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Old 05-21-2008, 09:19 AM   #119
Jennifer Yabut
Jennifer Yabut's Avatar
Dojo: Aikikai of Philadelphia
Location: Philadelphia, PA
Join Date: Dec 2006
Posts: 100
Re: Starting an all-women's class

Janet Rosen wrote: View Post
HUH? In every dojo I've been at, in every style, and be it as a member or a one time guest, female sempai were welcoming and sharing and female kohei were happy to see somebody else more advanced.

I think aikido, esp the examples set by the leading instructors both male and female I've met, is very inclusive - I see women advancing through the ranks, I see women called upon equally with men of the same rank for demo ukes, etc.
That has also been my personal experience as well. I trained in TKD as a teenager, and sexism was MUCH more rampant - or at least in that particular dojang.

Aside from the few times I've been hit on and bullied (by the same person), most of my interactions with male students and instructors have been very positive. And I also get called up to uke for techniques on a fairly regular basis.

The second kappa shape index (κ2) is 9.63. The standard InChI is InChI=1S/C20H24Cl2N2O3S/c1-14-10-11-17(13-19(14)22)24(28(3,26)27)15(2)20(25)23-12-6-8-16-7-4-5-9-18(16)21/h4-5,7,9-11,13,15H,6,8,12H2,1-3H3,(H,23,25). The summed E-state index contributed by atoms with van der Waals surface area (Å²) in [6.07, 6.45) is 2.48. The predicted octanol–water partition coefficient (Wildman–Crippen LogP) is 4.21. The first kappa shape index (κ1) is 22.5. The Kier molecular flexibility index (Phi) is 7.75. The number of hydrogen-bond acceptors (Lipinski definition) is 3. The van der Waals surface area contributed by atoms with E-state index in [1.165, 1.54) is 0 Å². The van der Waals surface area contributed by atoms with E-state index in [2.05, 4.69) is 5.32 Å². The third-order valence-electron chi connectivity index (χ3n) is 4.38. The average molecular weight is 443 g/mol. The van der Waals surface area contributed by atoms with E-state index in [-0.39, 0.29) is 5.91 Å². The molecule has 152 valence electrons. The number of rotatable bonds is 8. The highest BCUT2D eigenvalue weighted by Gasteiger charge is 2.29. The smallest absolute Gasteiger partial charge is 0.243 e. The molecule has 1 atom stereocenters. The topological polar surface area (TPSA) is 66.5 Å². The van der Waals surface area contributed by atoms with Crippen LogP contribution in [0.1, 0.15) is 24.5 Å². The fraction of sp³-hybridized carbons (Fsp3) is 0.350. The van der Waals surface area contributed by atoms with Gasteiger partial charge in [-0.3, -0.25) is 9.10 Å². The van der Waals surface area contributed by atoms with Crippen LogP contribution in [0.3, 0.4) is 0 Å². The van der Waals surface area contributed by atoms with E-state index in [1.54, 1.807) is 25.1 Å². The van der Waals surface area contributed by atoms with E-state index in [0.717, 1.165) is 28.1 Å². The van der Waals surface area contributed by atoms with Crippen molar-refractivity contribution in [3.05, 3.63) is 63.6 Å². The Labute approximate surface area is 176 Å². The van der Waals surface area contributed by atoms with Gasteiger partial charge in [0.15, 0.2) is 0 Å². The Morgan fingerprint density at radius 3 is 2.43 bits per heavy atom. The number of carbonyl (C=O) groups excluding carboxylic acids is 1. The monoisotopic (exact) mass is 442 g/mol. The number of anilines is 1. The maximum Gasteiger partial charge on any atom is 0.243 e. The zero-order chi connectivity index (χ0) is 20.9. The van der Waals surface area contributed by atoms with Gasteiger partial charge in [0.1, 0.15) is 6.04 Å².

My female sempai have also been very supportive.

Janet Rosen wrote: View Post
So I agree that having an all womans short introductory class may serve to bring in women who might otherwise be hesitant, I really don't see aikido as a problem for women. There are individual dojo cultures that are a problem (bullies or whatever) but overall I don't see any problem inherent within the art or in terms of the examples set by most high ranking instructors.
I would also say that is something we are trying to address as well. As Judith pointed out earlier, our dojo has had a reputation for being rather "rough", which attracted quite a few big burly guys - but also put-off a few women as well. We have been working on changing that impression, and hopefully bringing in some more female students as a result. The art itself doesn't have to be "fixed".

"The ultimate aim of martial arts is not having to use them." - Miyamoto Musashi
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